How I manage my cat’s hyperthyroidism

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When Kay Thomas noticed her 17-year-old cat, Barney, starting to act strangely she knew something was up. Here’s how she’s making sure he gets the right treatment and is living life to the full after his hyperthyroidism diagnosis.

Spotting the signs

Barney has always been an affectionate cat and often sought Kay’s attention, but over the course of a year she noticed he was meowing constantly and finding it hard to settle.

‘At first, I thought Barney had feline dementia because he was so restless,’ she says. ‘I was convinced he had forgotten when he had eaten, as he was always crying for food.’ Kay also noticed that Barney was losing weight, despite appearing to be hungrier than ever. ‘I was forever buying different brands of food to please him, poaching salmon, opening tins of tuna and giving him roast chicken,’ she says. At his heaviest in 2011, Barney weighed round 5.2kg but by 2017, he had dropped to around 3kg. ‘I thought it was age-related because lots of elderly cats find it harder to absorb nutrients,’ says Kay. ‘I also noticed he was drinking more – finishing water from our drinking glasses and drinking his own water. But I had never had a cat that had reached this age before, so I had no idea how an older cat should behave.’

Understanding the diagnosis

Kay booked Barney in for a full health check, including blood tests, and he was diagnosed with hyperthyroidism – also known as overactive thyroid glands. Although hyperthyroidism can happen at any age, it’s more likely to affect older cats. It can also mask other health conditions, so a diagnosis isn’t always straightforward. ‘It was a worrying few days,’ says Kay. ‘At that time, I thought it could have been kidney failure or cancer.’

A healthy cat’s thyroid glands produce a hormone called thyroxine but when too much of this hormone is produced, different parts of the body can be affected – including the kidneys, brain and digestive system. With Barney’s thyroid glands working overtime, his metabolism had become much faster, his heart was racing and he was processing food more quickly than usual. This explained Barney’s agitation and why he always seemed so hungry.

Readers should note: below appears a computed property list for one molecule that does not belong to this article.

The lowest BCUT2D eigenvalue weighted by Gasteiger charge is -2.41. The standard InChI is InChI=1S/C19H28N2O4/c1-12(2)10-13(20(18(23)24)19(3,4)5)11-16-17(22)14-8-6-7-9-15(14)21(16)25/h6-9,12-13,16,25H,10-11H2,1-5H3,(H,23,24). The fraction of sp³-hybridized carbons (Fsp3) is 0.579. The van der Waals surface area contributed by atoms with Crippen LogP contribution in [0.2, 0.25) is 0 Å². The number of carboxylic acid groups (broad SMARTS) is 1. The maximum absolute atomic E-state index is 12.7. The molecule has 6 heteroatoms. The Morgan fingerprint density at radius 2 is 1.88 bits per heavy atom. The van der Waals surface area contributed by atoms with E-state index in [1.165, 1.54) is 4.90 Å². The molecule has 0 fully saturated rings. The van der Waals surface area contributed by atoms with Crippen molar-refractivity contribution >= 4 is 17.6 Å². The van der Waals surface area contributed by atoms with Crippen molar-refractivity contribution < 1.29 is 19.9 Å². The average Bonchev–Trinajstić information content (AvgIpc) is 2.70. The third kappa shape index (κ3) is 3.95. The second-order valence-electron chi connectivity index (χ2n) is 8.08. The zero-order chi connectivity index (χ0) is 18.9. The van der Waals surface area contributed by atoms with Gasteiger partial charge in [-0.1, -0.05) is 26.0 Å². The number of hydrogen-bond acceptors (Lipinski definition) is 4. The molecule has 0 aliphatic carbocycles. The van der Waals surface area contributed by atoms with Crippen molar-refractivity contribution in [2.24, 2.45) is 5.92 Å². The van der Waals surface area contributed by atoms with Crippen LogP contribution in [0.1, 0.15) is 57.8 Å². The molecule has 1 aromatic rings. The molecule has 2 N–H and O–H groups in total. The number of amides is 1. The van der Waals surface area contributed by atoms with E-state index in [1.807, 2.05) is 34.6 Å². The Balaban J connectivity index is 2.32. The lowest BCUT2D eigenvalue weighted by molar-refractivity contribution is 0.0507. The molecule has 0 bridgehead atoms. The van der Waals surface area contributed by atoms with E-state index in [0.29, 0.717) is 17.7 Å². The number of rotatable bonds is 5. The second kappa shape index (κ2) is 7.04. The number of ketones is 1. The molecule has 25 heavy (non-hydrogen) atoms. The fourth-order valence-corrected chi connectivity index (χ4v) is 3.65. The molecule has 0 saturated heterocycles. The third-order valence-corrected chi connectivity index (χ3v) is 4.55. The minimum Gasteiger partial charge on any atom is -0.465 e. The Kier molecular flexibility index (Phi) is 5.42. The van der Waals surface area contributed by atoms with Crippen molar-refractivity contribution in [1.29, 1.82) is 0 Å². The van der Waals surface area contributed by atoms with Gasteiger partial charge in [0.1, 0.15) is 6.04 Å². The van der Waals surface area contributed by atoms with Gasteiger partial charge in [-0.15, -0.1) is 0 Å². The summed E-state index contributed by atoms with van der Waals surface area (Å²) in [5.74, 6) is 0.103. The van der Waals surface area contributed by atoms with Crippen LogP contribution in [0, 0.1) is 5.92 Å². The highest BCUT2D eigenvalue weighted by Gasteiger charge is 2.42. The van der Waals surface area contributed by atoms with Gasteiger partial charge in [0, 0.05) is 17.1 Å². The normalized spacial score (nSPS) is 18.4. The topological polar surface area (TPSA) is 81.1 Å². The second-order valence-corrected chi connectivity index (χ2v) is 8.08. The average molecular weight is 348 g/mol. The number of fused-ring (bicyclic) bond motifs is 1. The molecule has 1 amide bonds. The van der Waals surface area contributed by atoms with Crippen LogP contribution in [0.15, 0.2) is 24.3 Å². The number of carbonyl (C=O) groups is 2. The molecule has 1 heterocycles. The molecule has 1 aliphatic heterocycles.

‘When we got the diagnosis, I was relieved,’ admits Kay. ‘We have human family members with thyroid issues, so I knew it could be managed.’

Managing Barney’s medication

As you may know from receiving your cat’s diagnosis, hyperthyroidism in cats can be treated in a few different ways. Daily medication that blocks the thyroid gland from producing thyroxine or a low-iodine diet are two options to control the condition. Having surgery to remove the thyroid gland or radioactive iodine therapy can also potentially cure your pet. Surgery and iodine therapy aren’t always suitable for very senior cats, though, so Barney’s vet decided to try medication. But this had its challenges, too.

‘The first medicine Barney took had awful side effects,’ says Kay. ‘He was constantly grooming himself in a very agitated way, and ended up making his face and ears bleed, which required a course of antibiotics. He was also vomiting a lot. I did some research online and discovered that the medication Barney was taking was associated with these side effects, so we went back to the vet.’

Barney’s vet agreed to try a different medication. For the next few months, Kay took Barney to the vet every five to six weeks for blood tests to assess the effects of the medication.

‘After four months we got the dosage right, but we have to be careful,’ says Kay. ‘Giving the medication on an empty tummy makes him sick, so we serve a little bit of food for breakfast, then give him a tablet, then give him a bit more food. Initially, we also struggled to get him to take it. We tried rolling the pill in turkey or chicken breast and mixing it with tuna, which didn’t really work. We’ve now found a cat pill pâté to roll it in, which is sticky and a bit smelly, but very effective!’

Looking to the future

These days Barney is back to his old self. After a year of treatment and eating a diet recommended by his vet, his weight has stabilised and his fur is glossy again. ‘He’s much happier now he’s on the correct medication,’ says Kay. ‘Now, he behaves like a typical senior citizen and spends a lot of time snoozing. But he still goes outside to sunbathe, can jump the garden fence, and is always climbing on to our laps for a cuddle.

‘In all the years we’ve had him, Barney has been a lovely pet and I want to make sure he stays relaxed, healthy and comfortable in his old age.’

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